The world has united in its condemnation of the Syrian regime. With a notable exception. President Assad has been protected at the UN by Russia (and, because of its voting pact, by China). I'm not the first to point to the strategic importance to the Kremlin of Syria, the site of its only military base outside the former Soviet Union. Also significant is that Syria is a prime destination for Russian arms.
The ongoing suffering of the Syrian people was therefore a powerful backdrop to international negotiations on the flow of arms last week. States have a right to defend their citizens and someone has to sell them the necessary means. But states also have a duty to uphold human rights. As long as weapons can be traded with so few checks, commercial and strategic interests will get in the way.
Global rules govern the sale of everything from bananas to endangered species to weapons of mass destruction, but not guns or grenades. Some states, like the UK, uphold tough national regimes and a number of regional frameworks are in place. But some countries barely enforce arms exports laws at all.
This is regulatory failure at its worst – because it carries an enormous human cost. Amnesty International recently confirmed that munitions have continued to enter Sudan, despite evidence they'll be used in Darfur – subject to a UN arms embargo. Around the world 1,000 people are killed daily by small arms wielded by terrorists, insurgents and criminal gangs.
So it is not hyperbolic to describe these negotiations as a matter of life or death. Decisions will be taken in July, and an International Arms Trade Treaty is in sight. But illicit arms trading cannot be stopped overnight. And, to achieve the widest possible sign-up, compromises must be made. There will be obstruction from countries seeking to protect lucrative and strategically important trading relationships. Governments will want to defend domestic defence industries. That in itself is perfectly acceptable, but vested interests will be lobbying hard. In the US, President Obama's support for a treaty has been a game-changer, but Washington faces mounting pressure from powerful interest groups, including the National Rifle Association.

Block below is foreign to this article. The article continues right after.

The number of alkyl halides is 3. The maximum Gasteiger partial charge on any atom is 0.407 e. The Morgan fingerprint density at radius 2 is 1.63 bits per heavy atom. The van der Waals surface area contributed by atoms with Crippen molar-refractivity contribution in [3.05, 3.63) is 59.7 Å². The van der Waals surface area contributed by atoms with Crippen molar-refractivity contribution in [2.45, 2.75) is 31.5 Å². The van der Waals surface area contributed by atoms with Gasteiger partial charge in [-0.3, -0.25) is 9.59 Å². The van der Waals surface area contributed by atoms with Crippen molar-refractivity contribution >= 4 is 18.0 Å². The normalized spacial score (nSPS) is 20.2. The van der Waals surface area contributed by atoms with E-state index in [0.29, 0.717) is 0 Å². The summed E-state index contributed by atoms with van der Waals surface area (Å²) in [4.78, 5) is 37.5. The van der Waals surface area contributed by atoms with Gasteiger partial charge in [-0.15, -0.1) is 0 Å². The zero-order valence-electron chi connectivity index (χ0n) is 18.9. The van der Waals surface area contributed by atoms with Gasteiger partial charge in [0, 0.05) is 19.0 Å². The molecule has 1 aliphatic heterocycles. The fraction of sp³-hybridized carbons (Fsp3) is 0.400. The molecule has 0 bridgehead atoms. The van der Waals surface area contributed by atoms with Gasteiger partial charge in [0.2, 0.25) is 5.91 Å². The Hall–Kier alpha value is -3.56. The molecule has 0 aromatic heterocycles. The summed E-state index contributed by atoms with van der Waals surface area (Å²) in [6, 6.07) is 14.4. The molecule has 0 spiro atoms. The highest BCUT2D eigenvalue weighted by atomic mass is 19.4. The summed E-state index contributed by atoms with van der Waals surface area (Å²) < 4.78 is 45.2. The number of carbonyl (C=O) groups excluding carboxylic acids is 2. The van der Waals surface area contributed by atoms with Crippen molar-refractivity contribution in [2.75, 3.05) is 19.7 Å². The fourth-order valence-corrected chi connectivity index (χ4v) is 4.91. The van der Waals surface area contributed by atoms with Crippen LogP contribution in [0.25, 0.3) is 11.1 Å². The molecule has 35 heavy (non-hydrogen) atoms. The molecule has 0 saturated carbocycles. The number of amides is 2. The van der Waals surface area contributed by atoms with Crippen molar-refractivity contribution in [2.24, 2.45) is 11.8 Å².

But we mustn't lower our ambitions. As always with international norms, the first, crucial step is laying global ground rules that can be built on over time. What is needed is leadership. The UK has spearheaded this agenda within the UN, for which former Foreign Secretary David Miliband deserves considerable credit. The baton has now passed to the coalition and we understand that credibility abroad rests on leading by example at home. Ours is one of the most rigorous regulatory regimes in the world, but there's always room to do better. We must meet the highest standards if we expect others to do the same.
That's why the coalition introduced restrictions on selling drugs which can be used for lethal injections, successfully pressing the EU to follow suit. When the Arab Spring broke, we quickly reviewed export licences for the countries involved, revoking those which raised concerns. From now on, ministers will be able to immediately suspend licence applications to a country where stability suddenly deteriorates. And we'll shortly appoint an independent reviewer to make sure our export control organisation is living up to its commitments.
Internationally, we'll lead the charge for a robust, legally-binding treaty, covering all conventional weapons. Not only rockets and tanks, but also the landmines and AK-47s that cause so much bloodshed. We'll press states who sign up to block sales that fuel conflict or fail to meet the treaty's obligations on human rights. And we want states to demonstrate they're meeting their commitments.
A perfect system may be a way off, but we're setting our sights high. Properly regulated arms will mean less conflict and fewer lives lost. That's a better, more peaceful world. The UK will lead the way.